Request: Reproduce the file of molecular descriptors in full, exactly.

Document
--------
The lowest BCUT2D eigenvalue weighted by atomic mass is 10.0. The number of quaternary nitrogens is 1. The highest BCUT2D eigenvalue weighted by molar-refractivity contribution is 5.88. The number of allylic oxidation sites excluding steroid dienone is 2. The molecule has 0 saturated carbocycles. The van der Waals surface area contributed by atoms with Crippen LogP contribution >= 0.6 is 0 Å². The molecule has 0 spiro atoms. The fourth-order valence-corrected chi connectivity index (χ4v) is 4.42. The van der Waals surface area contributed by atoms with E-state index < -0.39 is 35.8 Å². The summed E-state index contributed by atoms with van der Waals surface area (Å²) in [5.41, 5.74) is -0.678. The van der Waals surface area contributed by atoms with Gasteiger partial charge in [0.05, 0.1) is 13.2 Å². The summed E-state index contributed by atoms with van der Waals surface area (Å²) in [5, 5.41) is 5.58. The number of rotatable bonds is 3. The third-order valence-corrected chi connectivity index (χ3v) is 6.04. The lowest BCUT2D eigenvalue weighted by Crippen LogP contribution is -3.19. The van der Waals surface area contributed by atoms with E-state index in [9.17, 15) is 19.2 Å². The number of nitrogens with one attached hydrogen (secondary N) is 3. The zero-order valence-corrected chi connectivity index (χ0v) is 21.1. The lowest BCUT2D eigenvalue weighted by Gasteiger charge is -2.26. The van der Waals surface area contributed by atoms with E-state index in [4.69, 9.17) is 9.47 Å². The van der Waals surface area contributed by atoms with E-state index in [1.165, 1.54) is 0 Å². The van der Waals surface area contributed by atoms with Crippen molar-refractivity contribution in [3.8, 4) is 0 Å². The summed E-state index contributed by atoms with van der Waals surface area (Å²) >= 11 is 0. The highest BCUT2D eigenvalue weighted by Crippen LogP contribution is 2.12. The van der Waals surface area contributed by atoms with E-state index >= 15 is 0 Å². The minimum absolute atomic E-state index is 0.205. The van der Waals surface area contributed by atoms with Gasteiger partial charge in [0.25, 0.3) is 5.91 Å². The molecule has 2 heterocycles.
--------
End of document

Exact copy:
The lowest BCUT2D eigenvalue weighted by atomic mass is 10.0. The number of quaternary nitrogens is 1. The highest BCUT2D eigenvalue weighted by molar-refractivity contribution is 5.88. The number of allylic oxidation sites excluding steroid dienone is 2. The molecule has 0 saturated carbocycles. The van der Waals surface area contributed by atoms with Crippen LogP contribution >= 0.6 is 0 Å². The molecule has 0 spiro atoms. The fourth-order valence-corrected chi connectivity index (χ4v) is 4.42. The van der Waals surface area contributed by atoms with E-state index < -0.39 is 35.8 Å². The summed E-state index contributed by atoms with van der Waals surface area (Å²) in [5.41, 5.74) is -0.678. The van der Waals surface area contributed by atoms with Gasteiger partial charge in [0.05, 0.1) is 13.2 Å². The summed E-state index contributed by atoms with van der Waals surface area (Å²) in [5, 5.41) is 5.58. The number of rotatable bonds is 3. The third-order valence-corrected chi connectivity index (χ3v) is 6.04. The lowest BCUT2D eigenvalue weighted by Crippen LogP contribution is -3.19. The van der Waals surface area contributed by atoms with E-state index in [9.17, 15) is 19.2 Å². The number of nitrogens with one attached hydrogen (secondary N) is 3. The zero-order valence-corrected chi connectivity index (χ0v) is 21.1. The lowest BCUT2D eigenvalue weighted by Gasteiger charge is -2.26. The van der Waals surface area contributed by atoms with E-state index in [4.69, 9.17) is 9.47 Å². The van der Waals surface area contributed by atoms with E-state index in [1.165, 1.54) is 0 Å². The van der Waals surface area contributed by atoms with Crippen molar-refractivity contribution in [3.8, 4) is 0 Å². The summed E-state index contributed by atoms with van der Waals surface area (Å²) >= 11 is 0. The highest BCUT2D eigenvalue weighted by Crippen LogP contribution is 2.12. The van der Waals surface area contributed by atoms with E-state index >= 15 is 0 Å². The minimum absolute atomic E-state index is 0.205. The van der Waals surface area contributed by atoms with Gasteiger partial charge in [0.25, 0.3) is 5.91 Å². The molecule has 2 heterocycles.